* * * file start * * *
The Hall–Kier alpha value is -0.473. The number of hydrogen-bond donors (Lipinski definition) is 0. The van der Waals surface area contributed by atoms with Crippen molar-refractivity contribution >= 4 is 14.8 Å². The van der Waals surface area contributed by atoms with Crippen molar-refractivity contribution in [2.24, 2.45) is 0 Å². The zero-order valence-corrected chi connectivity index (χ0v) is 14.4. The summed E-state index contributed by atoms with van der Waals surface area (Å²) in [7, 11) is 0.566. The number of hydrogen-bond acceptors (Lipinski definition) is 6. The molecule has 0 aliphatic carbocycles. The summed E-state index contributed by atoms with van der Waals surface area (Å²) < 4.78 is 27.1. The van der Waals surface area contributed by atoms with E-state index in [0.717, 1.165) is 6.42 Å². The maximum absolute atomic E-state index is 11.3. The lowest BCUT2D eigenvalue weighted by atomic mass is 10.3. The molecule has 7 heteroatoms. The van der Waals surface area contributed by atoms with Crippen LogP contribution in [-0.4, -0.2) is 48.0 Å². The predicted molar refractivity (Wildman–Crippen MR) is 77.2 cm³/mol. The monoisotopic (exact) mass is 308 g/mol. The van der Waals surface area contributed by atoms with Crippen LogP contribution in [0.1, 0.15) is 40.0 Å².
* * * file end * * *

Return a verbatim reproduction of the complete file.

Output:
The Hall–Kier alpha value is -0.473. The number of hydrogen-bond donors (Lipinski definition) is 0. The van der Waals surface area contributed by atoms with Crippen molar-refractivity contribution >= 4 is 14.8 Å². The van der Waals surface area contributed by atoms with Crippen molar-refractivity contribution in [2.24, 2.45) is 0 Å². The zero-order valence-corrected chi connectivity index (χ0v) is 14.4. The summed E-state index contributed by atoms with van der Waals surface area (Å²) in [7, 11) is 0.566. The number of hydrogen-bond acceptors (Lipinski definition) is 6. The molecule has 0 aliphatic carbocycles. The summed E-state index contributed by atoms with van der Waals surface area (Å²) < 4.78 is 27.1. The van der Waals surface area contributed by atoms with E-state index in [0.717, 1.165) is 6.42 Å². The maximum absolute atomic E-state index is 11.3. The lowest BCUT2D eigenvalue weighted by atomic mass is 10.3. The molecule has 7 heteroatoms. The van der Waals surface area contributed by atoms with Crippen LogP contribution in [-0.4, -0.2) is 48.0 Å². The predicted molar refractivity (Wildman–Crippen MR) is 77.2 cm³/mol. The monoisotopic (exact) mass is 308 g/mol. The van der Waals surface area contributed by atoms with Crippen LogP contribution in [0.1, 0.15) is 40.0 Å².